LSU scholarship baile set for March 31
By Kevin Milliken for La Prensa
The University of Toledo’s Latino Student Union hosts its annual scholarship dance on March 31, the student organization’s 39th annual event. Two regional Latino bands—La Corporación and Sonido Latino—will perform.
“This year we decided to go locally, just because they are in the area, so we want to help promote them more,” said Melanie Muñoz, LSU president and a UT junior majoring in political science. “Getting a band from outside the state is really difficult. But we do want to showcase the talent we do have in the area.”
La Corporación is based in Lansing, Michigan. The five-member band is unsigned, but has released some of its own recordings through its MySpace page and was part of La Prensa’s recordings in the early 1990s when La Prensa and the Midwest Tejano Music Association, Inc. hosted its annual music awards. The members of Sonido Latino hail from Toledo and southeast Michigan.
The dance is scheduled to take place at the Stranahan Theatre of the Masonic Great Hall in Toledo, 7 p.m. to midnight, on Saturday, March 31. Tickets are $10 in advance and $15 at the door. All of the proceeds will benefit the Latinos del Futuro Scholarship Fund and the Unidos y Diversos Scholarship Fund.
“It is our biggest event that we host every year,” said Ms. Muñoz. “This dance provides us the financial side of being able to give scholarships every year for our own members. It’s really important to us, because it allows us to give back to our community by getting these kids through school, so it’s a really important even to us.”
Eight LSU members each will receive a $250 scholarship from proceeds raised at the dance. Eligible Latino UT students must maintain a 2.5 GPA in order to apply for the LSU scholarship.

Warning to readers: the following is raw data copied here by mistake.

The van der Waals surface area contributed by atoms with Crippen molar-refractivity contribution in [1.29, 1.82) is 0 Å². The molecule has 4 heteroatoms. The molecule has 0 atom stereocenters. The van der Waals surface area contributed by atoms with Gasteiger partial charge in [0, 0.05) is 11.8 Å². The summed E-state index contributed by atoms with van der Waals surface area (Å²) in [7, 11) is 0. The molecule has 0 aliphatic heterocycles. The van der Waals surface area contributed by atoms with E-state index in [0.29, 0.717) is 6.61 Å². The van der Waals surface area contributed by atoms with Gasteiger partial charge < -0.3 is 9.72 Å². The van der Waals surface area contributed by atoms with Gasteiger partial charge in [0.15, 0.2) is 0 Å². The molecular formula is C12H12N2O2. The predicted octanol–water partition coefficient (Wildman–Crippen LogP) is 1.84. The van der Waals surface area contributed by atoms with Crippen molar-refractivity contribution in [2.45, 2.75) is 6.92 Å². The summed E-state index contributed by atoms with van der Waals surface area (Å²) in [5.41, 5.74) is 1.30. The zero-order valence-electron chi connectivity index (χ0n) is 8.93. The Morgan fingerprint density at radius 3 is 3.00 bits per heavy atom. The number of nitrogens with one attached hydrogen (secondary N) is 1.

More than 400 people typically attend the dance each year, which has raised anywhere from $10,000 to $25,000, according to Ms. Muñoz, who also serves as diversity co-chairwoman for the Student Government Cabinet and as a senator in UT Student Government.
“We have really grown over the years. We were really small and now we’re up over 200 members,” said Ms. Muñoz. “We’re one of the more close-knit organizations on campus. We call ourselves a little family, a home-away-from-home for students who don’t have that home base nearby or that motivation to get them through the week. We have a lot of people who look out for each other.”
The LSU president explained the group has a weekly Monday meeting and regular study tables to help their peers stay on track academically and socially. She admitted some students may feel lost otherwise on such a large campus. Ms. Muñoz speaks from personal experience on that point.
“I actually didn’t even sign up for LSU. My mom signed me up, because previously, I was in touch with my roots and I know my culture very well, but I didn’t express it as much as she would have liked me to do,” said the UT junior. “I went to the first meeting and I fell in love. I haven’t missed one since. It’s really helped me express myself in my own personal way, my culture and learning about other Latino cultures.”
Ms. Muñoz stated the organization makes her “want to do more for my community.” She explained it also has influenced her career path, now hoping to become an immigration attorney.
LSU quickly gets into gear each fall, hosting 30 events on campus during Hispanic Heritage month, which usually runs from Sept. 15 to Oct. 15. Those events also serve to draw Latino students together at the beginning of the academic year, which helps them remain close in subsequent semesters.
For tickets, call 419-530-4326.